With the summer season fast approaching, the grass growing ever-greener, flowers blooming and amber cider flowing, what could be more appropriate than a jaunty midsummer festival?
However, the festival getaway depicted in Hereditary director Ari Aster's upcoming movie Midsommar is perhaps not quite the breezy escape you had in mind. Set for release on 5th July, the current details of Midsommar are rather sparse, but what we have seen so far suggests something akin to the 1973 horror classic The Wicker Man.
Here's why we think Aster's next foray into the genre could be a modern day take on the much beloved Edward Woodward-starring masterpiece.
There are thematic similarities
The themes running through Midsommar mirror those of The Wicker Man very closely. The story centres on a couple (Florence Pugh and Jack Reynor) who travel to beautiful Sweden to visit their friend's rural hometown and its fabled mid-summer festivities.
Beginning as an idyllic retreat, the vacation quickly takes a turn for the violent and bizarre as the lovers are ensnared in a creepy cult ritual. Black Mirror's Will Poulter stars as another key player in the terror that unfolds.
From the chilling, robotic smiles of the festival patrons to the perfectly white robes and brightly coloured flower crowns – the world of Midsommar communicates something outwardly blissful yet inwardly horrifying.
These seemingly perfect surroundings are reminiscent of the Scottish village of Summerisle, where The Wicker Man takes place – this is the place where Woodward's Sergeant Howie arrives, only to find himself at the mercy of a dangerously maniacal pagan cult.
Like The Wicker Man, Midsommar also promises a relentless feeling of isolation, one that envelops our characters as they are trapped with their cheery captors among the picturesque Swedish forest.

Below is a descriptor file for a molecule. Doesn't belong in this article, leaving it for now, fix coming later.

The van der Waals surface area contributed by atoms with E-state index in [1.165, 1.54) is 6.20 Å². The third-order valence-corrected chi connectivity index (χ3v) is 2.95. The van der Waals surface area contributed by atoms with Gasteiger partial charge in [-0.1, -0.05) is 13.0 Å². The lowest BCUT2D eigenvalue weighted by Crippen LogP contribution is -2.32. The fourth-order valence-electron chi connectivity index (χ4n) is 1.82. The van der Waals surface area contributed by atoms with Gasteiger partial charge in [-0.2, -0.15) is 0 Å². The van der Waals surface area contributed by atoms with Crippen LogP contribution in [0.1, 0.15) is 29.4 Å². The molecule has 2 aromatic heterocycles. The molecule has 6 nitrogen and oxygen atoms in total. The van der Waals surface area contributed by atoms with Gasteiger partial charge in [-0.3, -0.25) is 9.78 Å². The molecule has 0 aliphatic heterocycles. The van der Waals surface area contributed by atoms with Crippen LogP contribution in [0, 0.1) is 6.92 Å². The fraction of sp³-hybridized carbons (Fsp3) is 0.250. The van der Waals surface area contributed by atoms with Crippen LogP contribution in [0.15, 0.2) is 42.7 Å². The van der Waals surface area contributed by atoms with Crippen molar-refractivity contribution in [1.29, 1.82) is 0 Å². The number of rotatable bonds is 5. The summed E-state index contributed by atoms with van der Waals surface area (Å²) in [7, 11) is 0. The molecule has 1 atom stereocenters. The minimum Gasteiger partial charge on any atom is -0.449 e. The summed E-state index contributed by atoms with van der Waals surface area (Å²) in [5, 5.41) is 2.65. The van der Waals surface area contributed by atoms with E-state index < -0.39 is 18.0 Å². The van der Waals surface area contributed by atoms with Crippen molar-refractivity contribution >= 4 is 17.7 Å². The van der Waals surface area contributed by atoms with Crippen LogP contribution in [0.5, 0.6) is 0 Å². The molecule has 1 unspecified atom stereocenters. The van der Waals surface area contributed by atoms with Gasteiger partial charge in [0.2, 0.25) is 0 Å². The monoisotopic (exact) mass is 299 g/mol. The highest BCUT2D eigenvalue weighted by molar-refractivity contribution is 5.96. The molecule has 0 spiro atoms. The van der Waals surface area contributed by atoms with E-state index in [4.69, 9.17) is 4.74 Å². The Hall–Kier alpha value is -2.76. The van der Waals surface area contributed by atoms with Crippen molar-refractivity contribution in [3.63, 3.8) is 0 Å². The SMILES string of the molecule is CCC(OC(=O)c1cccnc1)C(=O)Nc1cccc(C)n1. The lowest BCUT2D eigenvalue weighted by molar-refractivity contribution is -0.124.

It's horror grounded in reality
Although he's only got one feature film to his name, director Ari Aster made quite the impact with last year's horror smash-hit Hereditary. It dabbled in the immensely traumatic power of grief, darkly mysterious secrets and creepy, murderous cults to create an atmospheric fright fest that elevated itself above jump scares and into something much more terrifyingly nuanced.
Similar to The Wicker Man director Robin Hardy, Aster's profound ability to communicate understated yet piercing horror is impressive. In The Wicker Man, it's the steady unveiling of Summerisle's eccentric community that really terrifies, eventually portraying them as a murderous cult in thrall to their superstitions. Throughout, we're witness to Howie's dawning horror that his devout Christian beliefs will not necessarily protect him from this paganistic menace. And throughout the film remains utterly plausible, daring us to imagine a real-life scenario where this could happen.
In the case of Hereditary, it's the emotional collapse of Toni Collette's anguished mother that is the centre point of all the horror that unfolds, grounding everything in relatable human emotion.
We've yet to see how Midsommar will tackle this area, although given the film focuses on the terrific Florence Pugh (who excellent in the recent Fighting With My Family), we can expect the horror to be imbued with plenty of conviction and drama.
It's all about atmosphere
The Wicker Man details the case of a missing girl from a small Scottish island whose very existence is denied by the island's inhabitants. The police chief sent to investigate, Howie, is appalled to discover that the islanders practice a form of Celtic paganism and is even more appalled at the lengths they will go to just to appease their gods. The film is a slow-burning mediation on dread and overwhelming unease; questions beget questions as the mystery unfolds, spearheaded by a casually threatening Christopher Lee as Lord Summerisle.
The Wicker Man has been heralded as the Citizen Kane of horror films, and Midsommar promises a similar approach. It looks at how rural traditions mutate and transform into something malevolent, using outdoor locations shot in broad daylight to emphasise the terror. Just like the former movie, Aster's film plays against the traditional notion that horror is at its scariest in a claustrophobic, dimly lit environment.
On that note, Midsommar is an intriguing contrast with Aster's previous movie, which was largely set indoors and mirrored the aesthetics of a doll's house, interior landscapes shot at a distance to emphasise the fragility and vulnerability of the characters.
However, there's no Nicolas Cage
Unfortunately, Midsommar lacks an overacting Nicholas Cage from the 2006 Wicker Man remake. This of course means there will be no men in bear suits parading around, or crying out about bees.
Jon Fuge is a writer who blogs for Cineworld as part of our news team.